The UK government has been vocal about its desire to be ‘at the forefront’ of self-driving cars and is spending unprecedented amounts of money to encourage their development as they create new jobs, and fuel economic growth estimated to be worth £28 billion within the next 16 years.
Crispin Moger, CEO for Marmalade – a leading provider of cars and insurance for young drivers – discusses whether the insurance industry is embracing this ambition and seeing it as an opportunity, or being too slow to react?
“Driverless cars are coming. They won’t be here tomorrow but they will be here in stages. The race to get there is fierce, and no company wants to look like it’s been left behind with various car manufacturers launching or trialling the latest self-driving model. Only last week Mercedes-Benz shut down the Las Vegas strip for journalists to ride in the Smart Vision EQ Concept.
“For some it seems a daunting scenario yet we are already experiencing a semi-autonomous journey with many vehicles fitted with semi-autonomous features such as self-parking or an automatic braking a system.
“The Budget announced in November included a full £1bn for high tech projects which includes £75m to be spent on artificial intelligence, £400m for electric car chargers and £100m on clean car sales. All of this will pay for the future where autonomous vehicles are on the streets by 2021.
“Whether you support this mission or not to position the UK as a hub for driverless innovation, the proposed five year timescale is a concern because I don’t believe the insurance industry is making enough progress. The sector is one which doesn’t have the best reputation, with the car insurance market in particular, renowned for being slow to evolve, risk adverse and sceptical of change and new technologies.
“Last year the UK government proposed that self-driving car insurance would not cover vehicles where the technology has been altered, or has not been updated. This means the policy owners will only be able to claim compensation if an accident happens when a self-driving car is driving itself with all technology up-to-date and unaltered.
“Despite this making sense it does bring ethical and legalistic questions, both of which will provide a headache for insurance businesses. We, as a society, are not used to machines making ethical decisions for us but the days when they will are fast approaching.
“Exactly what will and won’t be classed as a self-driving car has yet to be decided but there is evidence that some of the UK insurance providers are taking driverless cars seriously, with one of them announcing in 2016 the UK’s (and potentially the world’s) first-ever driverless car insurance policy. Beneath the PR stunt, due to the lack of substance to the service being offered, it is encouraging that providers are not sitting still and are looking at ways to be innovative.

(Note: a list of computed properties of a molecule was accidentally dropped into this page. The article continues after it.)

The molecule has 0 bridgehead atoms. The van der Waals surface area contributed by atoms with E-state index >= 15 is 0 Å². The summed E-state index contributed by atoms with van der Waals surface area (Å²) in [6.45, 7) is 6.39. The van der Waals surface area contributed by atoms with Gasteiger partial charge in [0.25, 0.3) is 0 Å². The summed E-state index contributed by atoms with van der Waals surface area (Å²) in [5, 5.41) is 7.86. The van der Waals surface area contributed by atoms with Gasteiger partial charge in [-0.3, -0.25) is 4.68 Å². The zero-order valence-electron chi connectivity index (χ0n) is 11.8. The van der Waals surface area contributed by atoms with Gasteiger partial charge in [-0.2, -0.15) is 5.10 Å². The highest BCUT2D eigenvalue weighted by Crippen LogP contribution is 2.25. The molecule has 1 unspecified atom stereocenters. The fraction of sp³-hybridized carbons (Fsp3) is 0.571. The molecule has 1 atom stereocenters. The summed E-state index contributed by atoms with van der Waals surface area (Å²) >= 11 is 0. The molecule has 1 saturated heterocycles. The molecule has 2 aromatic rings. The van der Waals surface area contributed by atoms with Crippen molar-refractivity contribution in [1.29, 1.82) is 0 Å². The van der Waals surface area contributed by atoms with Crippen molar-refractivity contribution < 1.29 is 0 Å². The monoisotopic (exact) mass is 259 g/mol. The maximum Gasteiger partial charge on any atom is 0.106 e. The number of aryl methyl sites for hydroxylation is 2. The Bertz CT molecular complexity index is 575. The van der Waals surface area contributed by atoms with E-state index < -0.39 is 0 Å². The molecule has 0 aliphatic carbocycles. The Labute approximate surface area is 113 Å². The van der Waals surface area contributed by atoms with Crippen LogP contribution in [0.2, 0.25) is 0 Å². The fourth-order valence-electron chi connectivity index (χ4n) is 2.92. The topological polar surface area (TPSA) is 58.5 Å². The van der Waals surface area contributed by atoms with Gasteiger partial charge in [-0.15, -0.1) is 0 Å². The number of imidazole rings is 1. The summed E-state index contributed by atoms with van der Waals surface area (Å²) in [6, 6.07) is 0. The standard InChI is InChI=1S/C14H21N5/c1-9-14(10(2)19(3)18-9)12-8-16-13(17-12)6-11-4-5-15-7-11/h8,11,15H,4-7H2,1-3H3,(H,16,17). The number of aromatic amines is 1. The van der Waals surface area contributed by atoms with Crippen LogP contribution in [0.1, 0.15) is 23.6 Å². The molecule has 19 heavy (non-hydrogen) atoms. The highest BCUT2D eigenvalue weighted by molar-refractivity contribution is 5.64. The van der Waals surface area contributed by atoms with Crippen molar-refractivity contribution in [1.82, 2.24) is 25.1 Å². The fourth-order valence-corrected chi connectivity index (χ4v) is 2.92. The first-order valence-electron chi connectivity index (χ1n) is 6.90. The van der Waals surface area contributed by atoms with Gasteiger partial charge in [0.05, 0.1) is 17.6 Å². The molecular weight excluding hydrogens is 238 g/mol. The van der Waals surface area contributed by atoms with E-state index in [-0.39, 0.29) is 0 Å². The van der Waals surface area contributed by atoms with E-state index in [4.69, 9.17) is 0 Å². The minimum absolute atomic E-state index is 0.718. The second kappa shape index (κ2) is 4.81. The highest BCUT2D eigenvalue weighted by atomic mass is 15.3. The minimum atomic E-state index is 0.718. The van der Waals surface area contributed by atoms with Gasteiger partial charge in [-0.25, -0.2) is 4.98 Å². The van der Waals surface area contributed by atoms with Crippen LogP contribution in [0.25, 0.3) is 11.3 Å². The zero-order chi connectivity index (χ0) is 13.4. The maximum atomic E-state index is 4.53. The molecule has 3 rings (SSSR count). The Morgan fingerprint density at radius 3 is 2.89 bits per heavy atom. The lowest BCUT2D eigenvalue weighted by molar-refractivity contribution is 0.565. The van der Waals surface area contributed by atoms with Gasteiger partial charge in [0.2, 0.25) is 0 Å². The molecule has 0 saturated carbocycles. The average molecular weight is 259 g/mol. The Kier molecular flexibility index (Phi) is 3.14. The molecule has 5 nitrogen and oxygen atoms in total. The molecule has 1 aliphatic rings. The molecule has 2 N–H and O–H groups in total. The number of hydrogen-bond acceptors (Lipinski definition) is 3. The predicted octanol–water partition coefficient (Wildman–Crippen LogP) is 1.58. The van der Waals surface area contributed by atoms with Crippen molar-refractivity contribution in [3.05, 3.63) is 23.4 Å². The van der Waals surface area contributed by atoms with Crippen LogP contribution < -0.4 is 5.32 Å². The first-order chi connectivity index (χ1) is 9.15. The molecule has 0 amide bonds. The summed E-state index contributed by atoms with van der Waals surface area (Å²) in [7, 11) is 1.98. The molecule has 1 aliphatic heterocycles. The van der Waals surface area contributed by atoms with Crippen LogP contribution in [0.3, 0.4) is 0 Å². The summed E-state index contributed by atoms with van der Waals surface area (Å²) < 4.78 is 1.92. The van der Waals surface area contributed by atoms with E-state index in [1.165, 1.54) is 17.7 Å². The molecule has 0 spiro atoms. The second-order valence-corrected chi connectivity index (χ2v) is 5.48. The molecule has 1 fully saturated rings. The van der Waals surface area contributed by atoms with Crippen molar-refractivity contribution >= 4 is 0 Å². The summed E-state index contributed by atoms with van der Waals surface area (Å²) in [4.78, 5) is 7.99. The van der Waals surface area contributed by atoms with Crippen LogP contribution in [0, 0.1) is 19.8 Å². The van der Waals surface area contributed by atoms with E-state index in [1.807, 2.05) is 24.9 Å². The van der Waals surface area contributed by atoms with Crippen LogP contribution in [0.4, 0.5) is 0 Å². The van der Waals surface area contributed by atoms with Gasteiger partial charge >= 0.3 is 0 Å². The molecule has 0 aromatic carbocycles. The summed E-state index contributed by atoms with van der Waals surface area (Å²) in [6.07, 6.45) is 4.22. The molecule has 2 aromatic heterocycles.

“Currently car insurance providers will offer their customers three types of insurance cover: Third party, Third party, fire and theft, and Comprehensive. In a world where driverless cars will be considered an option in years to come and potentially causing accidents themselves, these arrangements will not cut it.
“It was reported last year that The Department for Transport will be unveiling plans for new, two-in-one insurance products for automated vehicles, which covers both the driver and the car in case their car spins out of control. Another consideration for insurance providers to factor in is data-related issues such as malicious interference by hackers and risks of theft.
“There are so many estimations concerning how driverless cars will benefit out future. According to a UK government report the most common road accidents occur due to driver error or reaction. Such instances are responsible for 71% of accidents on UK roads with the most popular ‘issue’ involved drivers failing to look properly. So imagine how many accidents will be prevented and lives saved in the future when driver error is eliminated due to driverless cars?
“In addition to this it’s predicted far less traffic congestion, no parking or speeding fines, enabling the elderly and disabled people to get around more easily, and drivers reaping the financial benefits. It all sounds spectacularly positive doesn’t it?”
“The UK is set on driverless cars being the future so it is more important than ever that the insurance industry embraces this ambition to be at the forefront and demonstrate innovation.
“There are a lot of unanswered questions which for many brings anxiety but I strongly urge insurance providers to seize this exciting opportunity and be confident in our capabilities to adapt.
“It’s time for car insurance businesses to be on top of their game and adjust from being an insurer for the mass of drivers, to offering tailored solutions against issues involving all eventualities with driverless cars.”
For more information about Marmalade visit www.wearemarmalade.co.uk